For the Children

Annual Casino Night raises funds for CASA organization

In an effort to raise much-needed funds, the Matagorda and Wharton County Court Appointed Special Advocates (CASA) held its fifth annual Casino Night fundraiser at the El Campo Civic Center Aug. 8.

The event has been held annual to help raise funds for foster children being seen in Matagorda and Wharton counties.

Charles Brookhouser, board member for CASA, said the event raised $94,000 in sponsorships, auctions and donations on the evening.

“We had 20 people from Bay City ride up in a chartered bus for the event this year,” Brookhouser said.

Tables were set up casino style and winners received tickets for drawings for various prizes.

Brookhouser said CASA (Court Appointed Special Advocates) is working hard to recruit new volunteers for Matagorda County children that are in the foster care system.

“We represent these children in court,” said Marian Bullard, recruiter and trainer for CASA serving Brazoria, Matagorda and Wharton counties. “We meet with these children and we are their eyes, ears and their voice in court. We want to speak to what the child wants and use our best judgment for what is best for the child.”

When a child enters the foster care system because his or her home is no longer safe due to abuse or neglect, a judge may appoint a committed volunteer to advocate for the best interests of the child or youth and other settings.

These advocates conduct an independent investigation by reviewing all pertinent documentation and records and interview the child, parents, social workers, foster parents, teachers, therapist, daycare providers and other relevant persons to determine the facts and circumstances of the child’s situation.

These advocates spend a significant time getting to know the child and gain his or her trust. They work to determine the thoughts and feelings of the child and seek solutions to achieve resolution of problems and to foster positive steps toward achieving permanency.

In Wharton and Matagorda counties alone, there are more than 100 children in the foster care system and presently there are not enough volunteers available to serve as advocates for these children.

“We are in dire need for volunteers to step up and be advocates for these kids,” Bullard said. “We need each child in the system to have an advocate to speak for them. We can’t have that — we need volunteers.”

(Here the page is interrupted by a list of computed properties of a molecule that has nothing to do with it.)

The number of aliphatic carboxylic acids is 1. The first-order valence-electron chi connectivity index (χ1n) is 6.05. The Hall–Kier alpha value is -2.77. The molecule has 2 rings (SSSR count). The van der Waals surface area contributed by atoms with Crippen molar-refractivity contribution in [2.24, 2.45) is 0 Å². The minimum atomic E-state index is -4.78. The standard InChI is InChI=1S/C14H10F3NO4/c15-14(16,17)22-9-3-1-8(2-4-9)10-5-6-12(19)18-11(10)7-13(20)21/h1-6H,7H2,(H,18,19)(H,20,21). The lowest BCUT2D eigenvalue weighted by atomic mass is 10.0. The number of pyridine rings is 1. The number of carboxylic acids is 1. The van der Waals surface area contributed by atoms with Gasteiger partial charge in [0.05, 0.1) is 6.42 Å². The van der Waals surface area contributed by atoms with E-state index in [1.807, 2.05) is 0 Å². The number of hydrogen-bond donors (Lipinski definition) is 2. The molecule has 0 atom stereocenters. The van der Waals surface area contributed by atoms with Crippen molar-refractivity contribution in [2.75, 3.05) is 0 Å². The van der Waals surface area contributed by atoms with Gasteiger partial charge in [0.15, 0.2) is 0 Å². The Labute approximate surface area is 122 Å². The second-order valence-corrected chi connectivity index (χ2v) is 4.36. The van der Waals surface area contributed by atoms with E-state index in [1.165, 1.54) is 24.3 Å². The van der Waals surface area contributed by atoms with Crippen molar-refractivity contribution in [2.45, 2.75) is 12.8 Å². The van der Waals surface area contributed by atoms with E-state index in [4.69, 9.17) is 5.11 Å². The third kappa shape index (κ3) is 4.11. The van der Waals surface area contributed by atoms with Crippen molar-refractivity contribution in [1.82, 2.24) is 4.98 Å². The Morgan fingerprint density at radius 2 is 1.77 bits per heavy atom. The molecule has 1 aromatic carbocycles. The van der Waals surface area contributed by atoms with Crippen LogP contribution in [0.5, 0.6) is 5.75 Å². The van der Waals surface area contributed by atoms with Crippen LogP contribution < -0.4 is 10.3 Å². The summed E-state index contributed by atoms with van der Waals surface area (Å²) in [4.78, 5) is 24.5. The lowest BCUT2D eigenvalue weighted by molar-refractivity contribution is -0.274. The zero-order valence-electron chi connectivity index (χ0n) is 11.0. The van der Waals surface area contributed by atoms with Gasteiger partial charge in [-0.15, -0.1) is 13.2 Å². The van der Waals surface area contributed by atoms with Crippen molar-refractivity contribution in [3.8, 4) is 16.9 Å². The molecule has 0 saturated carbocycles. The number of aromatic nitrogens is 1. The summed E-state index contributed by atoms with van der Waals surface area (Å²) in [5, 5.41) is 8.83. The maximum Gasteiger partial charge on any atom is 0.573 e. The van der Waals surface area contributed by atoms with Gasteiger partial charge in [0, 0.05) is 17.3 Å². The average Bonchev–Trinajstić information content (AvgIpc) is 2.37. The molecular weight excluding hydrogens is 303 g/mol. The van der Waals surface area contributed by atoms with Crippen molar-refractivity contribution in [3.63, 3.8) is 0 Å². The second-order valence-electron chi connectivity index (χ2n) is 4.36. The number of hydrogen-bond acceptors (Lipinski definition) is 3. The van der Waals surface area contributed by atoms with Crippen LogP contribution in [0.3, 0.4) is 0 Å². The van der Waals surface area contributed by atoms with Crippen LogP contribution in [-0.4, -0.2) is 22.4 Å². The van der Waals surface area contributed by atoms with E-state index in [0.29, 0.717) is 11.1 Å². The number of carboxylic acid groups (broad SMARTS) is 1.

All advocates or CASAs are volunteers and receive no monetary or material compensation. The reward comes from helping a child find a happy, safe home — helping to make a difference in a child’s life.

All CASAs have to be over the age of 21 and pass extensive criminal and CPS background checks and go through extensive 30 hours of training and then are sworn in by a judge since they are court-appointed and they must commit for one year to support a child.

Bullard stressed that being a CASA volunteer does not require any special education or background but simply the desire to help abused or neglected children find a safe and permanent home.

“We need the volunteer to commit just four hours a month to these children,” Bullard said. “That is not very much when we consider how much time we spend on our phones or watching movies — its one hour a week for a child.”

CASA programs need help spreading the word about the organization in order to recruit volunteers and garner other resources. Local program spokespeople are available to speak to organizations, corporations or faith-based groups about how to become involved in many different capacities.

Bullard said if someone feels they can’t serve as a CASA, and then maybe they would consider being a friend of CASA.

“Those are people that donate to CASA and right now we are in need of toys and money to help make sure these children have a great holiday season,” Bullard said.

Bullard said she needs the Matagorda County community to step up and help these children that might be their neighbors or a child that lives down the street from them.

“I cannot stress the urgent need we have at this time,” Bullard said. “I need people to believe in what we are doing and come out and support us. It takes a tribe to take care of these children. It takes all of us pulling together to place these children in a safe environment.

“They deserve an opportunity to thrive just like us,” Bullard said. “You are helping the children of our community by serving as a CASA volunteer. We just need to come together as a community to help these children who have been abused and neglected in their homes. I would ask that you pray on it because we need you.

Those wishing to gain more information are urged to visit the website www.becomeacasa.org. or call 877-894-CASA. There are 71 CASA programs in 207 counties in Texas or contact Bullard directly at 979-240-1398.

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